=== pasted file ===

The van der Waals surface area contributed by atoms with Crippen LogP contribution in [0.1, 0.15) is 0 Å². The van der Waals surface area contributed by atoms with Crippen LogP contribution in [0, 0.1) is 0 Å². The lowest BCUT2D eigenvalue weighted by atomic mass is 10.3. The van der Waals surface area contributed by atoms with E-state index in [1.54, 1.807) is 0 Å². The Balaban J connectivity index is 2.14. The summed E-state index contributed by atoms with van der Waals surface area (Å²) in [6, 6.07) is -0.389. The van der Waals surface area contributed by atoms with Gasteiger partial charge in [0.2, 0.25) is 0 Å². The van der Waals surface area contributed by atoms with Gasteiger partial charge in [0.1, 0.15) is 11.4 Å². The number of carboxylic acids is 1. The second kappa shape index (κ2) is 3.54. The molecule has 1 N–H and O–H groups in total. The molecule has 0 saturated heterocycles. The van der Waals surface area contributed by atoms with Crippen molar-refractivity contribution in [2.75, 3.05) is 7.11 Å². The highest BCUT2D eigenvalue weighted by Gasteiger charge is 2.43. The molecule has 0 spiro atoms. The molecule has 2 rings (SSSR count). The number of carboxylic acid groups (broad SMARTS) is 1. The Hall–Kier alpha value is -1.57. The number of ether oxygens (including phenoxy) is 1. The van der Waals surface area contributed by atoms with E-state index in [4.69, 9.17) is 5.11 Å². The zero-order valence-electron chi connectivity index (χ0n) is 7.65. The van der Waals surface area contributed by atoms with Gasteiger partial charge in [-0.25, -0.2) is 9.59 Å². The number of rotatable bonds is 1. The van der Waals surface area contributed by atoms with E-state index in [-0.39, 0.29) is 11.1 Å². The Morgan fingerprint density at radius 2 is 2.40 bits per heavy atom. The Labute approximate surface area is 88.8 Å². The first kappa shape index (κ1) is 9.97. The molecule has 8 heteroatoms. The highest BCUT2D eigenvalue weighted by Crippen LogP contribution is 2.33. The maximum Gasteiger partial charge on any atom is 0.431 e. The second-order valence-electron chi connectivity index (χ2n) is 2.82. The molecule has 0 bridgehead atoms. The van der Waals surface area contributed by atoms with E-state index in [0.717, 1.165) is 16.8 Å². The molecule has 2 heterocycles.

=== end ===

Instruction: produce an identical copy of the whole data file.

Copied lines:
The van der Waals surface area contributed by atoms with Crippen LogP contribution in [0.1, 0.15) is 0 Å². The van der Waals surface area contributed by atoms with Crippen LogP contribution in [0, 0.1) is 0 Å². The lowest BCUT2D eigenvalue weighted by atomic mass is 10.3. The van der Waals surface area contributed by atoms with E-state index in [1.54, 1.807) is 0 Å². The Balaban J connectivity index is 2.14. The summed E-state index contributed by atoms with van der Waals surface area (Å²) in [6, 6.07) is -0.389. The van der Waals surface area contributed by atoms with Gasteiger partial charge in [0.2, 0.25) is 0 Å². The van der Waals surface area contributed by atoms with Gasteiger partial charge in [0.1, 0.15) is 11.4 Å². The number of carboxylic acids is 1. The second kappa shape index (κ2) is 3.54. The molecule has 1 N–H and O–H groups in total. The molecule has 0 saturated heterocycles. The van der Waals surface area contributed by atoms with Crippen molar-refractivity contribution in [2.75, 3.05) is 7.11 Å². The highest BCUT2D eigenvalue weighted by Gasteiger charge is 2.43. The molecule has 0 spiro atoms. The molecule has 2 rings (SSSR count). The number of carboxylic acid groups (broad SMARTS) is 1. The Hall–Kier alpha value is -1.57. The number of ether oxygens (including phenoxy) is 1. The van der Waals surface area contributed by atoms with E-state index in [4.69, 9.17) is 5.11 Å². The zero-order valence-electron chi connectivity index (χ0n) is 7.65. The van der Waals surface area contributed by atoms with Gasteiger partial charge in [-0.25, -0.2) is 9.59 Å². The number of rotatable bonds is 1. The van der Waals surface area contributed by atoms with E-state index in [-0.39, 0.29) is 11.1 Å². The Morgan fingerprint density at radius 2 is 2.40 bits per heavy atom. The Labute approximate surface area is 88.8 Å². The first kappa shape index (κ1) is 9.97. The molecule has 8 heteroatoms. The highest BCUT2D eigenvalue weighted by Crippen LogP contribution is 2.33. The maximum Gasteiger partial charge on any atom is 0.431 e. The second-order valence-electron chi connectivity index (χ2n) is 2.82. The molecule has 0 bridgehead atoms. The van der Waals surface area contributed by atoms with E-state index in [0.717, 1.165) is 16.8 Å². The molecule has 2 heterocycles.